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School caretaker spared jail for sending girl explicit photos
9:00am Thursday 29th August 2013 in News
A former school caretaker who sent sexually explicit pictures of himself to a teenage girl he had befriended on a social network site has been given a 16-week prison sentence, suspended for two years.
Alan Hawkins, 64, of Consort Street, Skipton, who also received images of the teenage girl who was in foster care, was also sentenced to a two year community order with two years’ supervision.
He must attend the sex offenders treatment programme and must spend five years on a sex offenders prevention order which involves regular reporting to the police. He was also ordered to pay £85 court costs.
He returned to Skipton Magistrates’ Court for sentence after pleading guilty, last month, to intentionally causing a child aged 14 to look at an image of a person engaged in sexual activity between March 11 and March 29, 2012. He also admitted to possessing an indecent photograph of a child between March 29 and April 12, 2012.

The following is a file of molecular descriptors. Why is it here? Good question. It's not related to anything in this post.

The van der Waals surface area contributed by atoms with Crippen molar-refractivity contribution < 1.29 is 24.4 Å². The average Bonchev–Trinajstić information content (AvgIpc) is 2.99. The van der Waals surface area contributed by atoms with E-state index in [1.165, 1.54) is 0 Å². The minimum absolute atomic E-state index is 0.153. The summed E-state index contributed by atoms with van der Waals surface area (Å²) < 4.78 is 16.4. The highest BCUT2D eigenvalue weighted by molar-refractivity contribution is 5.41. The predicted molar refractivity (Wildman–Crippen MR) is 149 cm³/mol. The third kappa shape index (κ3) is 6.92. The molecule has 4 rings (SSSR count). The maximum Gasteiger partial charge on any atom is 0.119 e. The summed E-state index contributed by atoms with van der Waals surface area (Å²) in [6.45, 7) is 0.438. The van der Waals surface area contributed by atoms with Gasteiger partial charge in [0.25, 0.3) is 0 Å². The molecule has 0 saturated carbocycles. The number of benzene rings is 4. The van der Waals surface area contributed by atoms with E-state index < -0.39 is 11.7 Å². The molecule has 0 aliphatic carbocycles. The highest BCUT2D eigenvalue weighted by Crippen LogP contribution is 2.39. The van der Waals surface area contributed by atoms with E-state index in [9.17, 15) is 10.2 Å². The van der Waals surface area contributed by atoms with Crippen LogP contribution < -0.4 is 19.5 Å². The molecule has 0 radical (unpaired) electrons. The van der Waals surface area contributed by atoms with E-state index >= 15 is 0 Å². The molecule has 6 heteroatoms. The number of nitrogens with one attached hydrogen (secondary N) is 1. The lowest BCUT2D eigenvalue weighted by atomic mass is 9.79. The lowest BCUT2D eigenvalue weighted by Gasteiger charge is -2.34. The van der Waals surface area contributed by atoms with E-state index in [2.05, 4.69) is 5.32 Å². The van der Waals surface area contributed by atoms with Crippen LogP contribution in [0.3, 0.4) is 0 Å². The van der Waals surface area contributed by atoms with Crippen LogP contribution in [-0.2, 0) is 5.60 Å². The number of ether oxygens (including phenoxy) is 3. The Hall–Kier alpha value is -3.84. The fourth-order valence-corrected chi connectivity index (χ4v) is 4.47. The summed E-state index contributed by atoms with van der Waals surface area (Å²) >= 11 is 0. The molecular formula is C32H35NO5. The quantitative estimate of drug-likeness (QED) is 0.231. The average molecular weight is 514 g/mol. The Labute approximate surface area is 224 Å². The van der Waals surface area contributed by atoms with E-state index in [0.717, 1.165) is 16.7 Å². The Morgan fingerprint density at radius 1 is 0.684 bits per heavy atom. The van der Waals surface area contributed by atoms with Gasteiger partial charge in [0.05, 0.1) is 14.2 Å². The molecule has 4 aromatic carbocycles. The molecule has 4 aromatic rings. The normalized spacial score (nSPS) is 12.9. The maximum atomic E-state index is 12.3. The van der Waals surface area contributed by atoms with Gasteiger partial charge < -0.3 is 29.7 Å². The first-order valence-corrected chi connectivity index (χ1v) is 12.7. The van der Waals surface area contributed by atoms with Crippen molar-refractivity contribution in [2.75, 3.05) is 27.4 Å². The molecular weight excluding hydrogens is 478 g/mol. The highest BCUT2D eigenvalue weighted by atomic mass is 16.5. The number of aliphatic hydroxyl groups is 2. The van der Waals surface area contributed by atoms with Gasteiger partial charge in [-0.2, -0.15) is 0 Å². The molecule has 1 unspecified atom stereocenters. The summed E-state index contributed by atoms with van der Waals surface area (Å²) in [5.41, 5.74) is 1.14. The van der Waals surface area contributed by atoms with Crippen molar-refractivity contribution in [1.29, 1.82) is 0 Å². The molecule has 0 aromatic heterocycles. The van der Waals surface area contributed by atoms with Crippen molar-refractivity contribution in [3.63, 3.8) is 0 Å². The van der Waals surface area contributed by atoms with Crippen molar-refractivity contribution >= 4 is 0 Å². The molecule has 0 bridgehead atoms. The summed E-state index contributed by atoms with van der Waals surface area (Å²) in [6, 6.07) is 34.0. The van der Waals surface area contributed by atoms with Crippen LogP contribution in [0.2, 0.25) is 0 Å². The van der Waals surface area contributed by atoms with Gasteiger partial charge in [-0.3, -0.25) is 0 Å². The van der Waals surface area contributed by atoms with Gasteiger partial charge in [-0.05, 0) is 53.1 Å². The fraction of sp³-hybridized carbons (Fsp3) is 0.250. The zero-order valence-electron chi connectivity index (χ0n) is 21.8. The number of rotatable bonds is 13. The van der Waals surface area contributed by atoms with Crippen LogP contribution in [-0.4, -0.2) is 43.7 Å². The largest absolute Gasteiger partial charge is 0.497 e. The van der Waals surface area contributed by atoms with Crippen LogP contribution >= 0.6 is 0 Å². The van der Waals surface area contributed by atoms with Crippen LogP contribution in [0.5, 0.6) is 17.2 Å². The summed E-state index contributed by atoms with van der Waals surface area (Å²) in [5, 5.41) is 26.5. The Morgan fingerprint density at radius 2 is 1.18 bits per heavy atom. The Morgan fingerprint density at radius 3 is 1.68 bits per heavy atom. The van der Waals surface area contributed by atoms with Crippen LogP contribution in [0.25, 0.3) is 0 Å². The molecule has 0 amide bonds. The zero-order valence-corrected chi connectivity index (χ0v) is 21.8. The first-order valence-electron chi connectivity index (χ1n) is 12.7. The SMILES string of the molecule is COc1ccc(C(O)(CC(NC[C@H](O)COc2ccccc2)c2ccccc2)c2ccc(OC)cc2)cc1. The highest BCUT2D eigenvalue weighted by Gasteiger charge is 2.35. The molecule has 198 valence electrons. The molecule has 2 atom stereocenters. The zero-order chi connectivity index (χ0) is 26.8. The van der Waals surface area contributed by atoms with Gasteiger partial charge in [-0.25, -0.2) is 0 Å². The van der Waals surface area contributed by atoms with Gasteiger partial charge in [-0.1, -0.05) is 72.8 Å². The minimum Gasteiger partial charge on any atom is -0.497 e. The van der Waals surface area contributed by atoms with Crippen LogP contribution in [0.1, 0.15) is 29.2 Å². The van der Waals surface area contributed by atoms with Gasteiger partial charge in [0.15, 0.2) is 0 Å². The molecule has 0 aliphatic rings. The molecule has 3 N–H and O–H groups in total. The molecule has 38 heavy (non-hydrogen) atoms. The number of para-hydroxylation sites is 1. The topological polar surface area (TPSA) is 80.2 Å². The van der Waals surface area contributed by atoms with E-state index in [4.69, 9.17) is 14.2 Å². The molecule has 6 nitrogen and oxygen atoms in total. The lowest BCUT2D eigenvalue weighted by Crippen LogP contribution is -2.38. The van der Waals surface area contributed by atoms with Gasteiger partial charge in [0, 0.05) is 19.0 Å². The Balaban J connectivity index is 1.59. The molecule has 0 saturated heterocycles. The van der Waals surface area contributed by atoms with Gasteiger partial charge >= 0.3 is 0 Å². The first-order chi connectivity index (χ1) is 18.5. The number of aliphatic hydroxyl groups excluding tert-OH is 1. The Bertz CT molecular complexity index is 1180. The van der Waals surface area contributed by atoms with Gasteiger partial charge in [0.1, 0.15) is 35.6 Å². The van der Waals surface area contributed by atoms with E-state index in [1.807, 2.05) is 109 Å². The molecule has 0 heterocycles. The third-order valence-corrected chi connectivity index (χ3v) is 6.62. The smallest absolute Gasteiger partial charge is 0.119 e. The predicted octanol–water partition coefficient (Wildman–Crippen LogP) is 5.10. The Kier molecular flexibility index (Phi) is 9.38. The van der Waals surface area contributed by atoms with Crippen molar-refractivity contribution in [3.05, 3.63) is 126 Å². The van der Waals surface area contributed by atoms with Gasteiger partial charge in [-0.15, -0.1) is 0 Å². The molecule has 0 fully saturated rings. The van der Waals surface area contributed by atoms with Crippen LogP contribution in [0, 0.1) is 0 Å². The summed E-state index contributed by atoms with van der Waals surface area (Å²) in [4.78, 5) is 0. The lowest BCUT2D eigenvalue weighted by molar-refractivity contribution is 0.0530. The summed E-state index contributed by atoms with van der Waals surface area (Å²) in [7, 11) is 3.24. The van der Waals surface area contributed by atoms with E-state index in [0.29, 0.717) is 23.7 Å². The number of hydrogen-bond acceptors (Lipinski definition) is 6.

At that appearance he was placed on the sex offenders register.
The bench heard he sent pictures of himself and also received images of the girl he had met through the Qeep mobile phone social networking application.
He believed she was 16 years old, when in fact she was two years younger.
She knew him as Alan and that he was a cleaner and they continued the relationship after she was moved to a foster home and despite telling him she was only in Year 10 at school.
He sent five text images of himself performing a sexual act on himself and she sent him two images of her naked breasts. Hawkins also sent the girl £35 for her to top up her mobile phone account.
However, after her foster carer saw an image on the mobile, she called in social services and Hawkins was traced and his laptop and mobile phone seized.
When interviewed, Hawkins said he chatted with other women on networking sites because his wife was not well and his home life was unsatisfactory.
John Mewies, for Hawkins, said was a “totally and utterly broken man” and, despite everything, his wife, who was disabled, was standing by him.
“This has had a traumatic effect on his life and he has suffered mental health problems and on two occasions attempted to take his own life, once by taking an overdose of tablets and the other time by throwing himself under a moving vehicle.”
The images were at the lowest level one in seriousness and there had never been any intention by Hawkins for the relationship to become physical.
Mr Mewies stressed that in his job as a caretaker at a local primary school he had not had contact with children and had now been dismissed.